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Fabled development across from BPD headquarters morphs again

Developers of the long proposed Tremont Crossing project said today they're now proposing a smaller development without a hotel, with less office space and with no housing for students.

The BRA board today gave Elma Lewis Partners, LLC and Feldco Development Corp. yet more time to come up with their latest plans for the 7.25-acre site, a holdover from the canceled I-95 extension that today consists of trees and weeds.

Developers and a BRA staffer were unable to give a new timeframe for getting a proposal before the BRA for approval.

The BRA first gave Elma Lewis Partners rights to develop the property more than ten years ago. Earlier this year, the developers proposed a large mixed-use development including a big-box store, office space and housing for families and students.

Jeffrey Feldman of Feldco told the board the revised plans include 600 units of housing in multi-family buildings - none for students.

Buildings that earlier this year were planned to rise as much as 350 feet - or 31 stories - will now climb no more than 260 feet, Feldman said, adding there will be 100,000 square feet less office space than originally planned, and 25% less parking.

BRA board member Ted Landsmark noted the whole project has "dragged on for a considerable period of time" and asked what assurances developers could give that this time things would really happen.

A BRA staffer said the developers are "moving in the right direction."

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Comments

I hear a really top notch artisanal popsicle maker is moving back to town, maybe they can lure him to set up shop.

There are plenty of problems with developers and soft/hard corruption throughout the history of Boston, but this seems like the opposite with equally dismal results. Do Darnell L. Williams and his buddies from the Urban League know the first thing about actually, you know, developing a large scale multi, multi-million dollar development? We're in a building boom but they can't figure out how to make this work, right between the Orange and Silver lines? Maybe I'm missing some facts here but other non-profit entities (Urban Edge, etc...) seem to smaller scale stuff done without the delays.

Do we want more affordable housing near the core of the city with lots of community spaces and benefits? Or do we want this group of specific people to succeed to becoming developers in a protected situation? Seems like it would be better to have the development done vs. protecting the interests of this specific group.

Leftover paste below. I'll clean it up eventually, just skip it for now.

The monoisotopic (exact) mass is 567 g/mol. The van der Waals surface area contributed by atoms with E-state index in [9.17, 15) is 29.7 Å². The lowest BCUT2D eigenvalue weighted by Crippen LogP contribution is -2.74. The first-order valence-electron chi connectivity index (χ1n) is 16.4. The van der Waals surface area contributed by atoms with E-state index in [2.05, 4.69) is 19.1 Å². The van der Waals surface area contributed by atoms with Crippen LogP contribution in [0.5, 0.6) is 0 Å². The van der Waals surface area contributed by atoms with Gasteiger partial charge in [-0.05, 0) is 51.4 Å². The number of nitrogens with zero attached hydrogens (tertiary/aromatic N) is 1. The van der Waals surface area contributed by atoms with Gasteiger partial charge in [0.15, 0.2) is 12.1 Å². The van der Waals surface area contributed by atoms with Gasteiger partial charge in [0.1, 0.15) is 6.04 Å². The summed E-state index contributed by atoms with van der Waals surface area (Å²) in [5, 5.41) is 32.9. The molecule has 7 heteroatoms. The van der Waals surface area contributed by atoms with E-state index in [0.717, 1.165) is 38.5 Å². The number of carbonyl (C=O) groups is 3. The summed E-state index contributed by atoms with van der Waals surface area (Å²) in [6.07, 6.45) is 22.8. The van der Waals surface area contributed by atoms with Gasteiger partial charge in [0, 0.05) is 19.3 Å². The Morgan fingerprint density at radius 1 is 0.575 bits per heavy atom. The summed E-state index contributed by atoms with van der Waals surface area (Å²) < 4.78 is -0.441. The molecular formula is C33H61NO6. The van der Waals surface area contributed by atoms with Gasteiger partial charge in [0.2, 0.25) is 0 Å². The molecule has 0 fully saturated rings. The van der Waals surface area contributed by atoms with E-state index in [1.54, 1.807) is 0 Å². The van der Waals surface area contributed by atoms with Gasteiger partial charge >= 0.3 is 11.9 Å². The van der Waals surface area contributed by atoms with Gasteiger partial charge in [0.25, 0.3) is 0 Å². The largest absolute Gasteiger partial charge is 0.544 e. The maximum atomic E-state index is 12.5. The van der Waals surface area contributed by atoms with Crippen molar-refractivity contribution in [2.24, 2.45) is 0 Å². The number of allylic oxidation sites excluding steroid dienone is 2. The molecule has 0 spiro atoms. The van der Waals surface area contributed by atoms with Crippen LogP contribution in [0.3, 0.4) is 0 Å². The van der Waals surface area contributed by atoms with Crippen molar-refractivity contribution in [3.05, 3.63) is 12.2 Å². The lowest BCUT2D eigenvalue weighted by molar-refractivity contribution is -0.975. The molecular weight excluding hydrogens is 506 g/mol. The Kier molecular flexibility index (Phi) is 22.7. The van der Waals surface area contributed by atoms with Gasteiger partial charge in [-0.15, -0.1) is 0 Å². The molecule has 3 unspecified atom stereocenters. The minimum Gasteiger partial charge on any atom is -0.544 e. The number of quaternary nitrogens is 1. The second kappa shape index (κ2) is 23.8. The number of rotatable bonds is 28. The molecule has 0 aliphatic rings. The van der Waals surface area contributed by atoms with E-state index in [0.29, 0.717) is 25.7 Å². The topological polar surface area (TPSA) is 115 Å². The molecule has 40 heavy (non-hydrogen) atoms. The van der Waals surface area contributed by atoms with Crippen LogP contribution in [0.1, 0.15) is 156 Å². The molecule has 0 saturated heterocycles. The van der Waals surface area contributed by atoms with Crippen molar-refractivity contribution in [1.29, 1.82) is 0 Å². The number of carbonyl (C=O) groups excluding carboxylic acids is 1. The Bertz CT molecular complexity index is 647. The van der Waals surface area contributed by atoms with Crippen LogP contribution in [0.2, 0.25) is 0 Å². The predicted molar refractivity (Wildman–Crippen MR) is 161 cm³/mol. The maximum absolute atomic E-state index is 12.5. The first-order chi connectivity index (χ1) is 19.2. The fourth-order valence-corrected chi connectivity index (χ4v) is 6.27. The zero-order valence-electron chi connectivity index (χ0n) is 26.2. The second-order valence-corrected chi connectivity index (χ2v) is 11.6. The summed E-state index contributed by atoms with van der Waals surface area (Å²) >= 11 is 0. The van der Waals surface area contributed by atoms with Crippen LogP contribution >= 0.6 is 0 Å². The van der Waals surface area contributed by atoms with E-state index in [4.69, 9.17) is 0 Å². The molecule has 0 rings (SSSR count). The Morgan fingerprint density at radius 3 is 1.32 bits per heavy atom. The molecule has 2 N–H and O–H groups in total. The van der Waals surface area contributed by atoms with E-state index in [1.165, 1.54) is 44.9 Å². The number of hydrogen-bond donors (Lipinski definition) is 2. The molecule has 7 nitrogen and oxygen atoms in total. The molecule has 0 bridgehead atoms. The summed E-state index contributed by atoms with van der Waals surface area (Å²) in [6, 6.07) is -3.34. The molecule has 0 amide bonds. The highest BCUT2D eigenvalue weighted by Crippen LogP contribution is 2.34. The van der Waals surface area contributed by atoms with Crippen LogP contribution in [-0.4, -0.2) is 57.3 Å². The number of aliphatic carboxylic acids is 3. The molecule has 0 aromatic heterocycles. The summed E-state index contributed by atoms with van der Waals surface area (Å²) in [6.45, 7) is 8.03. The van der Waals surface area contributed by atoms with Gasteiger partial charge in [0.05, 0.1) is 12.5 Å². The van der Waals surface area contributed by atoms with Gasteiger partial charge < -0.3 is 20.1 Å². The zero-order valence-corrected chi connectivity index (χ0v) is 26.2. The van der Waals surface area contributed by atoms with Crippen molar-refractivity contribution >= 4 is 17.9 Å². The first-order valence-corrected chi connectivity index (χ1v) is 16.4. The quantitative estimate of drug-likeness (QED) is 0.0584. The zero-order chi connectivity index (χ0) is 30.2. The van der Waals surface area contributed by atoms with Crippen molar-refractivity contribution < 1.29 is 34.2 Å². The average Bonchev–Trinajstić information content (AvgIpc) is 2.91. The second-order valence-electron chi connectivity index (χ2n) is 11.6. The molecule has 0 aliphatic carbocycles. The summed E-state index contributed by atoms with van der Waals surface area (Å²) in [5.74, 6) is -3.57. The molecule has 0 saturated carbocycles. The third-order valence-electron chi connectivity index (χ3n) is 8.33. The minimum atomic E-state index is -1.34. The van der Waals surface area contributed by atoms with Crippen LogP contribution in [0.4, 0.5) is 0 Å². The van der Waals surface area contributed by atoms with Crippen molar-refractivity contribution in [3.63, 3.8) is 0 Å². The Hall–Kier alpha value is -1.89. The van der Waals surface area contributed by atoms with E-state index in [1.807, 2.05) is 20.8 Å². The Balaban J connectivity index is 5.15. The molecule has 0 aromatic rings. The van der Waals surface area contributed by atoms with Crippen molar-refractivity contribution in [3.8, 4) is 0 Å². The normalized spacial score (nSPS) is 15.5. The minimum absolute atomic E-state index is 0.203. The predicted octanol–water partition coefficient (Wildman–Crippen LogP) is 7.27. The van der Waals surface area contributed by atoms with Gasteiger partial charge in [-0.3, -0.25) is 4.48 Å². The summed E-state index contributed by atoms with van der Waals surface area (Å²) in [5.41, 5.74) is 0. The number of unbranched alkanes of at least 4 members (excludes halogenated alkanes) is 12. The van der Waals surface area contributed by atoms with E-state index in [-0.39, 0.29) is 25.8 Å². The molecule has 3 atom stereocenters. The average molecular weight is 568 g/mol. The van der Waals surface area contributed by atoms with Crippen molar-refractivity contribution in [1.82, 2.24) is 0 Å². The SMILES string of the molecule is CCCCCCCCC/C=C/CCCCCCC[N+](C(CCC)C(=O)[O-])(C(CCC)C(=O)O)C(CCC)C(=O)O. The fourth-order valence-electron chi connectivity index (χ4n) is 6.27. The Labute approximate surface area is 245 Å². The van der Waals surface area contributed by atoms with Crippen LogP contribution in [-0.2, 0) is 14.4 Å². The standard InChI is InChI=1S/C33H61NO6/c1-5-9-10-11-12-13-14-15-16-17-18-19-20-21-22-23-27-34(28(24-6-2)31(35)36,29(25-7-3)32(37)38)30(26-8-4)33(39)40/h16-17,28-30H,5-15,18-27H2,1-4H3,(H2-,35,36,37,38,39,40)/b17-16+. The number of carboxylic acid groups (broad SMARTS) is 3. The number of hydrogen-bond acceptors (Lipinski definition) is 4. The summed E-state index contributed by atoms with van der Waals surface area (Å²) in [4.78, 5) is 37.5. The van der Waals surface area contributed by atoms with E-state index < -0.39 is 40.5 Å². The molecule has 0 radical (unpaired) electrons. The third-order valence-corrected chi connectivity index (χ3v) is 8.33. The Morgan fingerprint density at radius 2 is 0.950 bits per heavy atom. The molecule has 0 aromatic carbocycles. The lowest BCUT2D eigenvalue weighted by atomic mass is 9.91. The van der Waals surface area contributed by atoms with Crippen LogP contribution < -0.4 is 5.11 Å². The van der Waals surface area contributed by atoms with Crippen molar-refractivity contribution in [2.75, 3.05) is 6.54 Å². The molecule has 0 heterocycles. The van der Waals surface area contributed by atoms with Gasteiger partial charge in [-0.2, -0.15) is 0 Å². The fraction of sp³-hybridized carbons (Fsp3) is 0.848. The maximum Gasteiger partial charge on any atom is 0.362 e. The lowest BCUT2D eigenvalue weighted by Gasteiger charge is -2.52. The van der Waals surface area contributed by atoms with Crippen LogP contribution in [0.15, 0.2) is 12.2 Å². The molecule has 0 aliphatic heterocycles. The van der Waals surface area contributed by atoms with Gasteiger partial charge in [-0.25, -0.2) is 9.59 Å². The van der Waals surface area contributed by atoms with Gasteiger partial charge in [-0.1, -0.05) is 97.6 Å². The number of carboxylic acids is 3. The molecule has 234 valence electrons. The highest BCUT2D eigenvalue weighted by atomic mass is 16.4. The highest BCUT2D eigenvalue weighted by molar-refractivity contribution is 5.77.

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Tito supposedly kneecapped this project.

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What power does a city councilor have over the BRA? at all? They had their chance and blew it off.

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I thought they actually approved this today? Either way - pretty shitty they had to knock down the height by almost 100'.

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They just gave them another extension to file yet another revised project notification form.

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The older proposal with taller buildings looked much nicer due to diversity of heights. So silly to make all the buildings wider, shorter and of the same height. Looks fat and ugly now. Thanks Tito.

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Could you provide more information about your claim? It's possible you're thinking of the dormitory project down the street from this, near Columbus Ave & Burke St? If so, that did get approved, even though Councilor Jackson had some concerns, awhile back.

I don't think anyone ::forced:: the developer to reduce the size and density of this project, however. The change, reading between the lines, is because there isn't enough demand to warrant the project as proposed, most-recently.

This project has been through multiple economic cycles and, now, is coming up the end of another one (based on what the BRA's chief has been quoted saying ..). Hotel, retail, housing, offices, etc. ... and the band played on ....

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Was this the one they were going to put a BJs or Costco or whatever in? Is that still on the table? That always struck me as idiotic, considering the stark lack of parking. While it's totally feasible to pick up a couple nights of groceries from a stop and shop and hop on the T, the entire Costco model is "buy a carton of toilet paper as big as a six year old child" so I don't know why they thought it was appropriate for transit-oriented buildings.

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"asked what assurances developers could give that this time things would really happen"

hmmm. waiting 10 years sin't enough proof it's time for a new developer??

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